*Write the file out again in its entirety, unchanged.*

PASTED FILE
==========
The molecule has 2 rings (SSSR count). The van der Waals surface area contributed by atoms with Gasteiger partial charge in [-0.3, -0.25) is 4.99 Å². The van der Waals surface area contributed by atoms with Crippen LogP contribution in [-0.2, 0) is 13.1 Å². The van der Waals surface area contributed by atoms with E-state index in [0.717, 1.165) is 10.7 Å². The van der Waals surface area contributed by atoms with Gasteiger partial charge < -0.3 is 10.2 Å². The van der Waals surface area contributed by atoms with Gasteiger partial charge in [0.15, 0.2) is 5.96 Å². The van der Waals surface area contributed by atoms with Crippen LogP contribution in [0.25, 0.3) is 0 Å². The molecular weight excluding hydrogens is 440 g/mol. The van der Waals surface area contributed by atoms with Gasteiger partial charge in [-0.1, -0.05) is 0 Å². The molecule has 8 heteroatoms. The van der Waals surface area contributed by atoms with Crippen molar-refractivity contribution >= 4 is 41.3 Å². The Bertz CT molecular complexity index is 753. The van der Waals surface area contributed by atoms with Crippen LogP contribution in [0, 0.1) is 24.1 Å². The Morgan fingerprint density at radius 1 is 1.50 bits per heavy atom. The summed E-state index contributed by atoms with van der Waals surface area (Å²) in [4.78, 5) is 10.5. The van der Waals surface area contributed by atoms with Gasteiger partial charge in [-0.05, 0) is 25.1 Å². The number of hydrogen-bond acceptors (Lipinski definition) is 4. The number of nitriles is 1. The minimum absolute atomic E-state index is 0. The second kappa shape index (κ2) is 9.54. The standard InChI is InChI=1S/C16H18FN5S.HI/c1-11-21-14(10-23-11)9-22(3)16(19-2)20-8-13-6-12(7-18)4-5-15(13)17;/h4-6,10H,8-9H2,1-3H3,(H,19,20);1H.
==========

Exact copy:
The molecule has 2 rings (SSSR count). The van der Waals surface area contributed by atoms with Gasteiger partial charge in [-0.3, -0.25) is 4.99 Å². The van der Waals surface area contributed by atoms with Crippen LogP contribution in [-0.2, 0) is 13.1 Å². The van der Waals surface area contributed by atoms with E-state index in [0.717, 1.165) is 10.7 Å². The van der Waals surface area contributed by atoms with Gasteiger partial charge < -0.3 is 10.2 Å². The van der Waals surface area contributed by atoms with Gasteiger partial charge in [0.15, 0.2) is 5.96 Å². The van der Waals surface area contributed by atoms with Crippen LogP contribution in [0.25, 0.3) is 0 Å². The molecular weight excluding hydrogens is 440 g/mol. The van der Waals surface area contributed by atoms with Gasteiger partial charge in [-0.1, -0.05) is 0 Å². The molecule has 8 heteroatoms. The van der Waals surface area contributed by atoms with Crippen molar-refractivity contribution >= 4 is 41.3 Å². The Bertz CT molecular complexity index is 753. The van der Waals surface area contributed by atoms with Crippen LogP contribution in [0, 0.1) is 24.1 Å². The Morgan fingerprint density at radius 1 is 1.50 bits per heavy atom. The summed E-state index contributed by atoms with van der Waals surface area (Å²) in [4.78, 5) is 10.5. The van der Waals surface area contributed by atoms with Gasteiger partial charge in [-0.05, 0) is 25.1 Å². The number of hydrogen-bond acceptors (Lipinski definition) is 4. The number of nitriles is 1. The minimum absolute atomic E-state index is 0. The second kappa shape index (κ2) is 9.54. The standard InChI is InChI=1S/C16H18FN5S.HI/c1-11-21-14(10-23-11)9-22(3)16(19-2)20-8-13-6-12(7-18)4-5-15(13)17;/h4-6,10H,8-9H2,1-3H3,(H,19,20);1H.